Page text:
When August ends, summer comes to a close and back to school season begins. But don't panic if you put off your Japanese studies all summer. Instead, take a look at some new Japanese learning resources to get back in the student-groove.
That's right, it's time again for a new batch of Japanese learning resources to help you learn, study, or improve your Japanese language skills.
This month we have killer Japanese apps, one of the best games you'll play this decade, and some adorable discussions you can use to test your listening skills.
An amazing little app called TangoRisto helps you read news and learn language in context.
Pulling material from both NHK News and Hukumusume, it allows users to make the most of their reading experience with unique features, customizable vocabulary lists, and easy Japanese dictionary lookup.
When you open the app, you're given a few options to choose from:
- NHK News Easy
- Top NHK News
NHK News Easy is Japanese news written for kids – think of it as "Baby's First Newspaper." Hukumusume is a site with folktales and spooky stories aimed at Japanese children.
When you choose an article, it's presented in text format, though you can look at the original web version (it's not pretty, don't do it). You can also choose to view all the vocabulary words with their readings, English meanings, and the number of times they appear in that article.
While reading the article you have a few other options too:
- Show furigana based on JLPT level (or none at all)
- Underline and color content based on JLPT level
- Adjust text size
- Translate with Google Translate
- Bookmark article
Clicking on a word in the text will highlight it in pink, bring up a Japanese dictionary from the bottom of the screen, and include the JLPT level. All other instances of the word are also highlighted in a lighter pink.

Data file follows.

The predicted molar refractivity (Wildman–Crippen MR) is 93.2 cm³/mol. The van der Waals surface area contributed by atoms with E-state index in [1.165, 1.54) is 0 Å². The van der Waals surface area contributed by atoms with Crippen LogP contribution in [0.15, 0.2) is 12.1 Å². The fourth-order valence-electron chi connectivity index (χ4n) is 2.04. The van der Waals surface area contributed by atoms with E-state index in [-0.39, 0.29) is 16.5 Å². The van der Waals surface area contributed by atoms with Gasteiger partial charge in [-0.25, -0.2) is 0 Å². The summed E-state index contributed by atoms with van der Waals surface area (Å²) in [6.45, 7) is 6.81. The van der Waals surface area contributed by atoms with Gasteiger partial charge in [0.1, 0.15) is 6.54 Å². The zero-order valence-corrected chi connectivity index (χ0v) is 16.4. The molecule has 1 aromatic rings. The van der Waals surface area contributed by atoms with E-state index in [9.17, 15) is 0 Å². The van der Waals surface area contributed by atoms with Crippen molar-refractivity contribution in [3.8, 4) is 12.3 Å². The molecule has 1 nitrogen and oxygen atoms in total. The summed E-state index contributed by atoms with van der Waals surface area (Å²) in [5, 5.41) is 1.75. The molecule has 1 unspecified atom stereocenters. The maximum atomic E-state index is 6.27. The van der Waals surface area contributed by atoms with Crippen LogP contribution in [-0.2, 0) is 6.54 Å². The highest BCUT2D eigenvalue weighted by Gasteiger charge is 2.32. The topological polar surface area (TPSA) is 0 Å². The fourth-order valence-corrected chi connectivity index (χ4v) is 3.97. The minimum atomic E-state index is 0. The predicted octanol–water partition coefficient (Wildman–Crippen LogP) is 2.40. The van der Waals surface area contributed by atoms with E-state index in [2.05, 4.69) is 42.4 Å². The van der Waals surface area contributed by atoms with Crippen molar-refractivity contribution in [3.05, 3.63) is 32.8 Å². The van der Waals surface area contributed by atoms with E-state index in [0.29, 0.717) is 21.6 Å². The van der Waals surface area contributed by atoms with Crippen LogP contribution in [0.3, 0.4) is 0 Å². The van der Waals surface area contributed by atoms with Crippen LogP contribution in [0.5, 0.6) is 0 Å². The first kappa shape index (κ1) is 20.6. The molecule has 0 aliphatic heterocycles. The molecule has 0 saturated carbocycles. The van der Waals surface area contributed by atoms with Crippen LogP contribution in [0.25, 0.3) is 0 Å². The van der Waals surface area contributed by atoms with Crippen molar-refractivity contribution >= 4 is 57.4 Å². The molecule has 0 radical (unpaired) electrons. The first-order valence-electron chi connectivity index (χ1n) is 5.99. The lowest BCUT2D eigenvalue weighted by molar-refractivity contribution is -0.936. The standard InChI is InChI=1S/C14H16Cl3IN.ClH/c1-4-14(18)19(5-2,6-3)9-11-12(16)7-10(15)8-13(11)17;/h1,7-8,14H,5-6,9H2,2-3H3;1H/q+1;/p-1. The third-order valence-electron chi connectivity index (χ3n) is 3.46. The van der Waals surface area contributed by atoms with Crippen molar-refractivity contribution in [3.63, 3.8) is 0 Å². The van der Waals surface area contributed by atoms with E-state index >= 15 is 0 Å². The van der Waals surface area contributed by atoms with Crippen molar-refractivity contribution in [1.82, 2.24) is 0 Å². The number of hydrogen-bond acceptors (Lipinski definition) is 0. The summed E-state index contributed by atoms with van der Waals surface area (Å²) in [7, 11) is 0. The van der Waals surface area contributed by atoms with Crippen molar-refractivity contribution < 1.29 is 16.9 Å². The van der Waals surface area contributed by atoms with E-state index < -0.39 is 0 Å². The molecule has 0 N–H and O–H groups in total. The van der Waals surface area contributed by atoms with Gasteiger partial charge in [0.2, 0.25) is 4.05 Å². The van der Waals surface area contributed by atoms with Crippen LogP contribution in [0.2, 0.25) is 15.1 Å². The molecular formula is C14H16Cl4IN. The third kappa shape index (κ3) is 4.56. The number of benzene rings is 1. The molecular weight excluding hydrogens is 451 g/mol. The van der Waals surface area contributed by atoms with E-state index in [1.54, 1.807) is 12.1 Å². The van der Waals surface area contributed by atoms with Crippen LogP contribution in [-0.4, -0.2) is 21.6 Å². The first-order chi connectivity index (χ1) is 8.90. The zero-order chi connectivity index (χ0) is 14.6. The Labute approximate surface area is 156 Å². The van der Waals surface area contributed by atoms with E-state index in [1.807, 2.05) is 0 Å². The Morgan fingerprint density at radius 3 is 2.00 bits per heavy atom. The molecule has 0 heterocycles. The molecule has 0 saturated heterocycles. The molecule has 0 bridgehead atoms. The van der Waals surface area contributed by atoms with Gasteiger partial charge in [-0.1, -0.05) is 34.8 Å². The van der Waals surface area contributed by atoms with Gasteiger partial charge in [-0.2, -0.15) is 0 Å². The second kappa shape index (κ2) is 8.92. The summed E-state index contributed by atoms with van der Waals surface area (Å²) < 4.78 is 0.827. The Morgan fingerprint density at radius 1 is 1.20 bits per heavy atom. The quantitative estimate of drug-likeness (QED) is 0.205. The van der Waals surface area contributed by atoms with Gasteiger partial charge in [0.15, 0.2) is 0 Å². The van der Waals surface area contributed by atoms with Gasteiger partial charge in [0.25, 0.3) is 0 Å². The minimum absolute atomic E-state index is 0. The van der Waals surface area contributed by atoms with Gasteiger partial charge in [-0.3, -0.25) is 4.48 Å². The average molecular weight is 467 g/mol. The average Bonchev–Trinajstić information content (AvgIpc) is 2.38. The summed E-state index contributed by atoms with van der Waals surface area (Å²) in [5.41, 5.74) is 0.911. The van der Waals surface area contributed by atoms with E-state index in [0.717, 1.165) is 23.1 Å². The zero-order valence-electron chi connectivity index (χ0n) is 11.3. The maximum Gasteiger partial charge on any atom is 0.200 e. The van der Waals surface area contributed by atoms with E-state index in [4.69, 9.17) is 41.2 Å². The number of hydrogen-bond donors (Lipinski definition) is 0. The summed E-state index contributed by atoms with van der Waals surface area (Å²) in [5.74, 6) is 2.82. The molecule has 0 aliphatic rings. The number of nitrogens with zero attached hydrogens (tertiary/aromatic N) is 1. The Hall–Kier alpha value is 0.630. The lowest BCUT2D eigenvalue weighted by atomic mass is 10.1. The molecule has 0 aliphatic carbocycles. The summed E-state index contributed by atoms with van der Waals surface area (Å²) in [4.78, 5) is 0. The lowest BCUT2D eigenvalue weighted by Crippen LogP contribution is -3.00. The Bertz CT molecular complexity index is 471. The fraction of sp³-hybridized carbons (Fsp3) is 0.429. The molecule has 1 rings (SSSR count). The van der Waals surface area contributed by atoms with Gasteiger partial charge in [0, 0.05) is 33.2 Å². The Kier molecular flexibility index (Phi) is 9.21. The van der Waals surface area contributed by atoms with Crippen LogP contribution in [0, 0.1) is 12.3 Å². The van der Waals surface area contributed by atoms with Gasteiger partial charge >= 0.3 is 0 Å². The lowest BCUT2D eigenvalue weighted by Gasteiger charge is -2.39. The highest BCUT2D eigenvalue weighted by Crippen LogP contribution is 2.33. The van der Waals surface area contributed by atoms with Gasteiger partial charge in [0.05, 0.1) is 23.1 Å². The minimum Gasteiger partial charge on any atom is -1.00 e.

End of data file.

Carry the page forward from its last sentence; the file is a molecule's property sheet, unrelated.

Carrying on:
When browsing the articles, a color breakdown of the JLPT levels is presented in a bar on the left side of the title:
- More orange = more N5 level content = easier read
- More pink and green = intermediate content = more difficult read
Words can be explored even further, showing parts of speech. There's even external linking from the word to other dictionaries like Jisho.org and Tangorin, plus good old Google Search, Google Image Search (very useful!), and Japanese Stack Exchange. These words can then be added to a "Saved Words" list, which you can either study at your leisure or add to a third-party SRS tool like Anki.
Warning: TangoRisto gathers its information (text, dictionary entries, JLPT levels, etc.) automatically from various sources, so there are issues. Many vocabulary words lack JLPT level classifications (even super simple words like お 寺 or イベント). This isn't completely the fault of the app – the Japan Foundation hasn't released "official" JLPT lists since their revamp of the test in 2010.
Also, if you click on a person's name, the app has trouble. For example, trying to get a definition for a name like ウサイン・ボルト (Usain Bolt) gives you nothing for ウサイン and "volt, bolt" for ボルト. For native Japanese names, instead you get individual kanji definitions and no indication that the word you're looking at is, in fact, someone's last name. This is a really common problem with automated apps – so while it isn't a huge drawback, it is a bit disappointing.
All in all, TangoRisto a fun app that can make learning with sites like NHK easier. But it does have some flaws, that will hopefully be improved upon with time.
夏休み 子ども 科学 電話 相談, which can be translated literally to "Summer Kids Science Phone Discussions" is a show produced by NHK every summer where Japanese kids call professional scientists and ask their science questions. This summer's episodes have just ended and they're available online for free!
While the show itself isn't new, there were 64 new conversations recorded this year. These recordings are fantastic for late-beginner and intermediate learners for a few different reasons: